If your drivers’ license has been suspended in the state of New Jersey, first of all you should not be driving. But if you are caught driving on a suspended license, the penalties can be extremely damaging, ranging from large fines to jail time.
You can lose your driving privileges in New Jersey for a number of reasons. Some of them include:
- Driving under the influence of drugs or alcohol
- Physical or psychological impairment
- Reckless driving
- Driving without insurance
- Abandonment of a motor vehicle on a public highway
- Causing a fatal car accident
- Exceeding 12 points on your license
- Failing to pay child support
- Failing to pay tickets/fines
- And more…
So, what happens if someone is caught driving on a suspended license in New Jersey? What are some of the penalties you might face, and how can you avoid jail time?
Driving While Suspended Penalties
New Jersey drivers caught operating a vehicle on a suspended license can face a variety of penalties. These are broken down based on the number of offenses they’ve committed. First offense penalties are more lax than second, and second offenses are easier than third.
Here’s how they break down:
First Offense: The first time you’re caught driving on a suspended license within the state of New Jersey you’re ordered to pay a $500 fine. Drivers may also see a six-month extension added onto their suspension.
Second Offense: Two-time offenders see an increased fine of $750. Like first offenders, an additional six months could be added onto their suspension. Most importantly, a second offense comes with a mandatory jail sentence of up to five days.
Third Offense and Beyond: After a second offense, all additional instances come with a $1,000 fine, a possible addition of six months added onto your suspension, and a mandatory jail sentence of up to 10 days.
It’s important also to know that if you are driving on a suspended license in New Jersey and you are involved in a car accident that injures someone else, you will go to jail for at least 45 days. This occurs whether or not you were at fault for the accident. If you are caught driving under the influence of drugs or alcohol while on a suspended license, you will receive an additional suspension between one and two years, and you will go to jail for a period of time between 10 and 90 days.
Speaking of driving under the influence, penalties for violating a suspension that was issued because of a DUI or DWI are far more severe.
DUI/DWI Suspension Penalties
If your license has been suspended because you were found driving under the influence or driving while intoxicated, you face a far more dire situation. All standard penalties still apply, but they’ve been increased. Any fines go up by $500, so a first offense now carries a financial penalty of $1,000.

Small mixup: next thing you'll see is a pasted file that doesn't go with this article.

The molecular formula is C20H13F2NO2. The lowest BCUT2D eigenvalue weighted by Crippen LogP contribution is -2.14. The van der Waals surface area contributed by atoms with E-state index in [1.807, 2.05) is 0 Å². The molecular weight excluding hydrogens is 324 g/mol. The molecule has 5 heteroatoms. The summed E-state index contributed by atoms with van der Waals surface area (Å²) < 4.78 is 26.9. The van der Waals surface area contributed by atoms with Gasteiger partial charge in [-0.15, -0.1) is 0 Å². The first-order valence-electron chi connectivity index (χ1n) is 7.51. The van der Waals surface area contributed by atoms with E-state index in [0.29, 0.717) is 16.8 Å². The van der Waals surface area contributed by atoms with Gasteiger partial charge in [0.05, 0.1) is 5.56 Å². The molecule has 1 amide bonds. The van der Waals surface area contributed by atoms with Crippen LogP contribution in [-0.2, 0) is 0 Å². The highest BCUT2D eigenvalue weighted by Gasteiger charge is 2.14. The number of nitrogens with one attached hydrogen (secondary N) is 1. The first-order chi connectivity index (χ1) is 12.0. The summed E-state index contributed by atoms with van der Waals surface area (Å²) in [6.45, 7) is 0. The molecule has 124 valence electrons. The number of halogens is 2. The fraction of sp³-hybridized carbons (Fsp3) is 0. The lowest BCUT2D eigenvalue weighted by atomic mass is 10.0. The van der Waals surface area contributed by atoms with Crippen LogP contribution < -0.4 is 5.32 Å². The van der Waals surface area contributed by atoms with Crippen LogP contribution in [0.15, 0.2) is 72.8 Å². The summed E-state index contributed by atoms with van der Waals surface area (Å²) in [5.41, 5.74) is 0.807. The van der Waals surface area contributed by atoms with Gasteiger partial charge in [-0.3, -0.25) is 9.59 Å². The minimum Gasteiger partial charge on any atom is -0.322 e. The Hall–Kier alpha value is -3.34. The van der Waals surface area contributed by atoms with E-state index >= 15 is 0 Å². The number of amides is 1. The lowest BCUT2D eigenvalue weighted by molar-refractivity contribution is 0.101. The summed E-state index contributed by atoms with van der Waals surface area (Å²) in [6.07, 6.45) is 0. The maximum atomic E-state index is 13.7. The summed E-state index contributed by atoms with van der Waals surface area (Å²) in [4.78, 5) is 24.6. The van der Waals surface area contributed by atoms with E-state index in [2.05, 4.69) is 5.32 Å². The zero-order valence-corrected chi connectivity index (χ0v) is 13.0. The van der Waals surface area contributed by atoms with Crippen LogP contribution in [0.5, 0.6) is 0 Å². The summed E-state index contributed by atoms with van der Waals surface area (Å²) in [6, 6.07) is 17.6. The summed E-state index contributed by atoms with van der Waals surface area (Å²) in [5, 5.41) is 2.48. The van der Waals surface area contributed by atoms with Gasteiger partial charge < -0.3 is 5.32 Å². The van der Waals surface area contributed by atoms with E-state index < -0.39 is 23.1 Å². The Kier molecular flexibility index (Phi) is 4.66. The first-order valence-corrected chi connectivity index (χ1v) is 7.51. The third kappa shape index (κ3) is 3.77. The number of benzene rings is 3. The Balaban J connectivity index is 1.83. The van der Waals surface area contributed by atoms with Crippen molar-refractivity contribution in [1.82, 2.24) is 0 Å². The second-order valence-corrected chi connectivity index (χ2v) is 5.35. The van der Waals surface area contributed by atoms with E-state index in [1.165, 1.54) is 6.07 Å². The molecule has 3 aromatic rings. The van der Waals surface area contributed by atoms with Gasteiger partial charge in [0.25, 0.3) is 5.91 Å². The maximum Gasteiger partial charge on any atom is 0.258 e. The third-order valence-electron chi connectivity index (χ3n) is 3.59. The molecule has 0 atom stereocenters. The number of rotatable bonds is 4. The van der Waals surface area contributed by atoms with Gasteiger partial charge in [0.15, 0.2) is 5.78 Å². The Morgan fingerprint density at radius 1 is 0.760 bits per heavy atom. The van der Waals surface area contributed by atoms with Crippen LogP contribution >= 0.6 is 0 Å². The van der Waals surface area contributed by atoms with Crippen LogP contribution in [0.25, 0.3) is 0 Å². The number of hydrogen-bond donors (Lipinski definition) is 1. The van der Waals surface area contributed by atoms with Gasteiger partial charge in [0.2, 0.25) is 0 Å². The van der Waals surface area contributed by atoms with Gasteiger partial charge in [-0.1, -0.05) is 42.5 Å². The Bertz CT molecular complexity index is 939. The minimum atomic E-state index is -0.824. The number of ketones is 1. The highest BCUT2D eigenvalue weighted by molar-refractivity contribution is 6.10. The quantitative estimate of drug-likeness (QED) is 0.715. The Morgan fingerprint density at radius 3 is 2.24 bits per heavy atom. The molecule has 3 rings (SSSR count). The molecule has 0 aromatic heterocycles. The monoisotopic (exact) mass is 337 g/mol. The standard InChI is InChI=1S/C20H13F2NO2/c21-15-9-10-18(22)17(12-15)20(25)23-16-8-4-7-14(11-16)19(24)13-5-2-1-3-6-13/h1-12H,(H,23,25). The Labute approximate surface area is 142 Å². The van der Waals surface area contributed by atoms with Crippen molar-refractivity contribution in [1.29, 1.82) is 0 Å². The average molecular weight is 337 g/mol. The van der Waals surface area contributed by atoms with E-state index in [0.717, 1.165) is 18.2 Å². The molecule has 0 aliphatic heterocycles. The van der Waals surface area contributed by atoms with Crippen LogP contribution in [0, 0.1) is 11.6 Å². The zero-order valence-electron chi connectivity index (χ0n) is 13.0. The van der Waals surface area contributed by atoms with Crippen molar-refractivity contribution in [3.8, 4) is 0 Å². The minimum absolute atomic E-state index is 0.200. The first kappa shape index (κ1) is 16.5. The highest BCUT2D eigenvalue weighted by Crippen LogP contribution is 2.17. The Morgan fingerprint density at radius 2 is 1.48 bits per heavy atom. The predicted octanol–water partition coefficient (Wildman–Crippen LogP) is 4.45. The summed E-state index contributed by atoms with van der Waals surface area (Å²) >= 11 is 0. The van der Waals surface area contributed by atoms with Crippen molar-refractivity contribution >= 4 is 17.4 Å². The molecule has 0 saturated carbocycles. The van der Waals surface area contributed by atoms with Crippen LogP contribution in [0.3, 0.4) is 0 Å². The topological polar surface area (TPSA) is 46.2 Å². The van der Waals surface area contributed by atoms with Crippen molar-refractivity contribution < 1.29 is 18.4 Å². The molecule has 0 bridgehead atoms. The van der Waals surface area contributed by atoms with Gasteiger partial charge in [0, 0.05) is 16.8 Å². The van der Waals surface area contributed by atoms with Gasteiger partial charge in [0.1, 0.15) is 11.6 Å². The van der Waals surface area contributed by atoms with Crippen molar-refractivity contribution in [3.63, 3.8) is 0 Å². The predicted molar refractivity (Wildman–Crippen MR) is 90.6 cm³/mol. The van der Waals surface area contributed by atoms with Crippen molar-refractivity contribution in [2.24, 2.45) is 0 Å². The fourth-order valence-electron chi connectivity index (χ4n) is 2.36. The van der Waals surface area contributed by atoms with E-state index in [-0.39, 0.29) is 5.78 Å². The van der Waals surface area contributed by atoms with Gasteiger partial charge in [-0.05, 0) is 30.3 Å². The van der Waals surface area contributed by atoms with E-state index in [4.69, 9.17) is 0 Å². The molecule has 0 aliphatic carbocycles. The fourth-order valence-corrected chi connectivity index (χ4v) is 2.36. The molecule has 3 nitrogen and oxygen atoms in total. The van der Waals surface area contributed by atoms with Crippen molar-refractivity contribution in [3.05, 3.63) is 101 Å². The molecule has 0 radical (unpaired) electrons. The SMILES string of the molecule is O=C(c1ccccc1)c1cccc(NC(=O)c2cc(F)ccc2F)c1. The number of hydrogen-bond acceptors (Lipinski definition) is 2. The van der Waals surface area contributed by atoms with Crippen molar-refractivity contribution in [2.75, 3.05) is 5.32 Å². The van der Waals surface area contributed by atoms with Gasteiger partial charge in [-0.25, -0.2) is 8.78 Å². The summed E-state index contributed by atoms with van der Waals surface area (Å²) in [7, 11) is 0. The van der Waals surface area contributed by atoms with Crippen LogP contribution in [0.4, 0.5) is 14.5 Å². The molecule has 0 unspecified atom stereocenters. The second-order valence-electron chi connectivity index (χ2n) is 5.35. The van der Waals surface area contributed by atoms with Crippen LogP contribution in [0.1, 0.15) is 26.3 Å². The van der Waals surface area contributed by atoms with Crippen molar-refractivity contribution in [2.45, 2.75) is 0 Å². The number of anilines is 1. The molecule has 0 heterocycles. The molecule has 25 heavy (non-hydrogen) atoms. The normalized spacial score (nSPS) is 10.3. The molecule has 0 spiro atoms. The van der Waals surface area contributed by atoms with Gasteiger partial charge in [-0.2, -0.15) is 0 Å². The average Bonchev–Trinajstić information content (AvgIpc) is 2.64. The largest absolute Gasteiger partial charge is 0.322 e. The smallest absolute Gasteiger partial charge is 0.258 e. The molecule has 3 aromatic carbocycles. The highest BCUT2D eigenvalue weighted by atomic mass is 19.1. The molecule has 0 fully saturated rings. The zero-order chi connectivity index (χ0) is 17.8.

What’s more, instead of extending the suspension by six months, you’re looking at an added one to two years. Mandatory imprisonment also jumps up to anywhere between 10 and 90 days. The judge also suspends the motorist’s vehicle registration.
Still, some cases can be even more severe. Driving on the revocation list for DWI recipients can be considered a fourth-degree crime, which is a felony. At that time, you’re facing a minimum jail sentence of 180 days, which can last up to 18 months. This is without possibility of parole or any time off for good behavior.
In the case of a felony charge, the financial restitution owed to the state could skyrocket to as high as $10,000.
Still though, some offenders might be able to avoid jail time altogether thanks to a program called SLAP.
Can the NJ SLAP Program Keep You Out of Jail?
The Sheriff’s Labor Assistance Program, or SLAP, is a program that runs on community-based corrections. It can keep you out of jail if you are caught driving on a suspended license. People sentenced under the SLAP program engage in community service related labor in lieu of jail time. This allows light offenders to maintain their employment while serving a sentence.
Ideal candidates for SLAP are first time or minor offenders who do not pose a threat to the public. Shoplifting, criminal mischief, and driving offenses are fairly common for those engaging in SLAP related duties.
Individuals working under the SLAP program perform a variety of community-oriented labor tasks related to recycling services, landscaping, painting, road clean up, and other forms of non-skilled manual labor for nonprofit public and private agencies. SLAP participation is reliant on adhering to the program’s rules and regulations. Any violations could see the revocation of SLAP duties, at which time the person in question will be forced to serve the rest of their sentence in jail.
If you’ve recently been caught driving on a suspended drivers’ license, the law offices of Marc A. Futterweit can help you navigate the legal system and avoid the harshest penalties. Call us today at 973.442.0200 for more information, or visit us online.